Outrageously padded, but worth it for Ignatieff's contribution.

Pub Date: Oct. 1, 2001

ISBN: 0-691-08893-4

Page Count: 208

Publisher: Princeton Univ.

Review Posted Online: May 20, 2010

Kirkus Reviews Issue: Aug. 1, 2001

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A Churchill-ian view of native history—Ward, that is, not Winston—its facts filtered through a dense screen of ideology.

AN INDIGENOUS PEOPLES' HISTORY OF THE UNITED STATES

Custer died for your sins. And so, this book would seem to suggest, did every other native victim of colonialism.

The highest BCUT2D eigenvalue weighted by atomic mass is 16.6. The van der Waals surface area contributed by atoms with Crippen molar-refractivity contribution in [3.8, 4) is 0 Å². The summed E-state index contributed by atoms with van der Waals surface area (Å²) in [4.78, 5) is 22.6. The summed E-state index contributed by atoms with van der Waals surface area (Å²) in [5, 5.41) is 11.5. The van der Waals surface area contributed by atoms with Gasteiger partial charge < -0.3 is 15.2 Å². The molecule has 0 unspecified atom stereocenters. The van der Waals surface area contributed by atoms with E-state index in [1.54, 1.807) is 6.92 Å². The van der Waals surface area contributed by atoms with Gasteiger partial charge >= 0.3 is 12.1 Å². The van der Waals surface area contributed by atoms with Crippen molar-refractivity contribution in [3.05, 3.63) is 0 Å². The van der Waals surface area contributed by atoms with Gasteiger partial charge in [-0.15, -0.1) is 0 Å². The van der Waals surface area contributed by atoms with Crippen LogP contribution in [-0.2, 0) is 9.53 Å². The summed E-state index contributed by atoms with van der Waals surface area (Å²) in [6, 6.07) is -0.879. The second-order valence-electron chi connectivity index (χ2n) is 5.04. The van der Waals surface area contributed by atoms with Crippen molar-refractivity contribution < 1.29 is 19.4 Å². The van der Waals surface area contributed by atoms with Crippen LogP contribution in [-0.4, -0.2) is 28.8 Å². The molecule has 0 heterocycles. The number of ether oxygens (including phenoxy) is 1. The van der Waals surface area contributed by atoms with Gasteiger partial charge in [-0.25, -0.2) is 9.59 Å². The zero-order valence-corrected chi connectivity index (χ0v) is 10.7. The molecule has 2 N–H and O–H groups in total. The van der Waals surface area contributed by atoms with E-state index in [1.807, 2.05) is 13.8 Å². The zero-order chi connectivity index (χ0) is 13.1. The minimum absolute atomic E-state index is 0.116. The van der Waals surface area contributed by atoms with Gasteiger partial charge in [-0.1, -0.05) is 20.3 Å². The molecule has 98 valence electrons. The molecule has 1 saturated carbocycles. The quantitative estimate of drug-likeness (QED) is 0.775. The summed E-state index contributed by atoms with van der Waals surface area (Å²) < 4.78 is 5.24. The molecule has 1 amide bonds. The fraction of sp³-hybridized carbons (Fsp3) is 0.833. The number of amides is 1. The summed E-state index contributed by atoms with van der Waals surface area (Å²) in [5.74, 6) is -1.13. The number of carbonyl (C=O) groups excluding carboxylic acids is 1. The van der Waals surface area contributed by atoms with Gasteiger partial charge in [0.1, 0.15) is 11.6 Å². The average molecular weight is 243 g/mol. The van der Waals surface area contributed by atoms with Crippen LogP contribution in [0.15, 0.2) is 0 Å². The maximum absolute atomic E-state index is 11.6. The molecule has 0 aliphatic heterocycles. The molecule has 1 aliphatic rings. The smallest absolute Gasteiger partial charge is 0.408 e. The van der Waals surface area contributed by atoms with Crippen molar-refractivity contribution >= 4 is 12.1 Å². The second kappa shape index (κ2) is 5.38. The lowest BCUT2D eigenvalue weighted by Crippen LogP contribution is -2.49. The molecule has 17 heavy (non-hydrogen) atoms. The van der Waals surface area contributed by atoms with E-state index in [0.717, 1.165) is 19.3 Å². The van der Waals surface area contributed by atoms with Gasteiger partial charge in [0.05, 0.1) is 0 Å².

Inducing guilt in non-native readers would seem to be the guiding idea behind Dunbar-Ortiz’s (Emerita, Ethnic Studies/California State Univ., Hayward; Blood on the Border: A Memoir of the Contra War, 2005, etc.) survey, which is hardly a new strategy. Indeed, the author says little that hasn’t been said before, but she packs a trove of ideological assumptions into nearly every page. For one thing, while “Indian” isn’t bad, since “[i]ndigenous individuals and peoples in North America on the whole do not consider ‘Indian’ a slur,” “American” is due to the fact that it’s “blatantly imperialistic.” Just so, indigenous peoples were overwhelmed by a “colonialist settler-state” (the very language broadly applied to Israelis vis-à-vis the Palestinians today) and then “displaced to fragmented reservations and economically decimated”—after, that is, having been forced to live in “concentration camps.” Were he around today, Vine Deloria Jr., the always-indignant champion of bias-puncturing in defense of native history, would disavow such tidily packaged, ready-made, reflexive language. As it is, the readers who are likely to come to this book—undergraduates, mostly, in survey courses—probably won’t question Dunbar-Ortiz’s inaccurate assertion that the military phrase “in country” derives from the military phrase “Indian country” or her insistence that all Spanish people in the New World were “gold-obsessed.” Furthermore, most readers won’t likely know that some Ancestral Pueblo (for whom Dunbar-Ortiz uses the long-abandoned term “Anasazi”) sites show evidence of cannibalism and torture, which in turn points to the inconvenient fact that North America wasn’t entirely an Eden before the arrival of Europe.